A maximum of 9 professional credits may be awarded to those who have professional experience in education policy. The student must submit to the Program Coordinator a letter outlining his/her experience and the number of credits being requested.
Over some 12-month period during the interval between admission to and completion of the Ph.D. program, the candidate must spend at least two semesters (excluding summer) as a registered full-time student engaged in academic work on the University Park campus. Full-time Penn State employees must be certified by the department as devoting half-time or more to graduate studies and/or thesis research to meet the residency requirement.
Communication and Foreign Language Competence
A candidate for a doctoral degree at Penn State is required to demonstrate a high level of competence in the use of the English language, including reading, writing, listening, and speaking. Proficiency is expected at the time of admission to The Graduate School or must be achieved before admission to candidacy. No other language is required by the EDTHP program.
Overview of Required Courses
EDTHP’s doctoral program requires a total of 57 credits.
Twenty-four credits must be taken in EDTHP (including the Proseminar, 3 theory courses, and 3 policy courses, including EDTHP 587). The following categories of courses must also be taken: one in qualitative methods, one in research design and two in quantitative methods. Other than EDTHP 500 and EDTHP 587, students can petition to replace the required courses below with a similar course at Penn State, with permission from the faculty. However, the faculty recommends taking courses within the department when possible.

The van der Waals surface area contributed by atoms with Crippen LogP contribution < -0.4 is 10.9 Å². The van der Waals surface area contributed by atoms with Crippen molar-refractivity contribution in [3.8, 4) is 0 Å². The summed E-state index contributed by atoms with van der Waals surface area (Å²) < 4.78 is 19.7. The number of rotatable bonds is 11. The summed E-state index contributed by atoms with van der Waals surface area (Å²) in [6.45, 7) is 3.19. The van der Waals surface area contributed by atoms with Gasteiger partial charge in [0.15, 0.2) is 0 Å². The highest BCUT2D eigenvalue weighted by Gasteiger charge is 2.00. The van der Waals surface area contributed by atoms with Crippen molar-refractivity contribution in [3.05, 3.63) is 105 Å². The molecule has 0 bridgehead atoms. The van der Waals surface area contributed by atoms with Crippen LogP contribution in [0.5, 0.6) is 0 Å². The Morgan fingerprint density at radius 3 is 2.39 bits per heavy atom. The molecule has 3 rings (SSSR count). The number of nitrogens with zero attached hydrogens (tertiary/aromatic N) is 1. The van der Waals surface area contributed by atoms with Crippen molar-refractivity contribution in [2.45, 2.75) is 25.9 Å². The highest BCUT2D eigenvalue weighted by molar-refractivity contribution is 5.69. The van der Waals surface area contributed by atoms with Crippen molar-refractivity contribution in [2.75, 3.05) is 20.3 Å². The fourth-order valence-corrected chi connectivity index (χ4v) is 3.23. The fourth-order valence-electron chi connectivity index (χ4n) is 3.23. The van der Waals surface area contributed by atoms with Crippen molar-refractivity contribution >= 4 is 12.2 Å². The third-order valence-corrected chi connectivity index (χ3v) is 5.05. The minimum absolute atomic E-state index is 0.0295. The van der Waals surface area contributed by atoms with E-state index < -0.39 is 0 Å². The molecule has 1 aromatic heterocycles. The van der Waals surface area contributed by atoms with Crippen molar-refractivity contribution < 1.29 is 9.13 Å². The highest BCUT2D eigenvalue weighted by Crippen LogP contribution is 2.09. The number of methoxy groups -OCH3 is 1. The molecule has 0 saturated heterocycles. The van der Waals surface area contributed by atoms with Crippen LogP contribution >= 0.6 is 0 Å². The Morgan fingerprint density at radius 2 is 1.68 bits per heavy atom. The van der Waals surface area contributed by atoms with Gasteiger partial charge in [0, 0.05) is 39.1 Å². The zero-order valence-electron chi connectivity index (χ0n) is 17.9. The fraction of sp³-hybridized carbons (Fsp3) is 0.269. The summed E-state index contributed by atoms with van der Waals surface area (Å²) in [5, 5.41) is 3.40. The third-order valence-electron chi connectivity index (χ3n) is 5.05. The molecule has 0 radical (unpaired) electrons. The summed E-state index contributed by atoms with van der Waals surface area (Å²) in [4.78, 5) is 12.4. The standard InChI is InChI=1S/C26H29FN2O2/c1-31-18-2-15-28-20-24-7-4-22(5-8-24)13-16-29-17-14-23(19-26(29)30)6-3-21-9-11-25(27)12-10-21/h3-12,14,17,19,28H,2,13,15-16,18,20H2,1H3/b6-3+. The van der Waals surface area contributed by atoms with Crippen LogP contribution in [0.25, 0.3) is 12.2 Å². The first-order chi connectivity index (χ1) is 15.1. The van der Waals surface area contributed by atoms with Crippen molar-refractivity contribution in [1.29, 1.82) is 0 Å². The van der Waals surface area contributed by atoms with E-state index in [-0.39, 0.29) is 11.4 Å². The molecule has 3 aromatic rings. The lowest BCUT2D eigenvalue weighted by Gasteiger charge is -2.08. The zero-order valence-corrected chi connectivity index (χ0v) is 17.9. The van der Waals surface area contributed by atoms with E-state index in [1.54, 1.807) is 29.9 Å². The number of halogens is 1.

Introduction to the EDTHP Program (3 credits)
EDTHP 500 Proseminar
Research Methods (12 credits)
EDTHP/EDLDR/HI ED 585: Research Design
EDTHP/EDLDR/HI ED 586: Qualitative Methods
In addition, two quantitative methods courses are required.
For the first quantitative course, it is recommended that students take EDPSY 406.
It is recommended that students planning on doing a qualitative dissertation should also take Advanced Qualitative Methods.
Theory Foundations (9 credits)*
Three theory-based 500-level EDTHP courses are required (e.g., EDTHP 533, 536, 540, 541, 516, 557, 534, 536 or 538). After a student has consulted with his or her adviser, one 400-level course may be substituted for EITHER one 500-level Theory course OR one 500-level Policy course, depending on the nature of the 400-level course. Students who take advantage of this option will need to do additional work beyond the 400-level requirements and should make arrangements with the instructor ahead of time.
Policy Foundations (9 credits)*
EDTHP/EDLDR/HI ED 587: Policy and Politics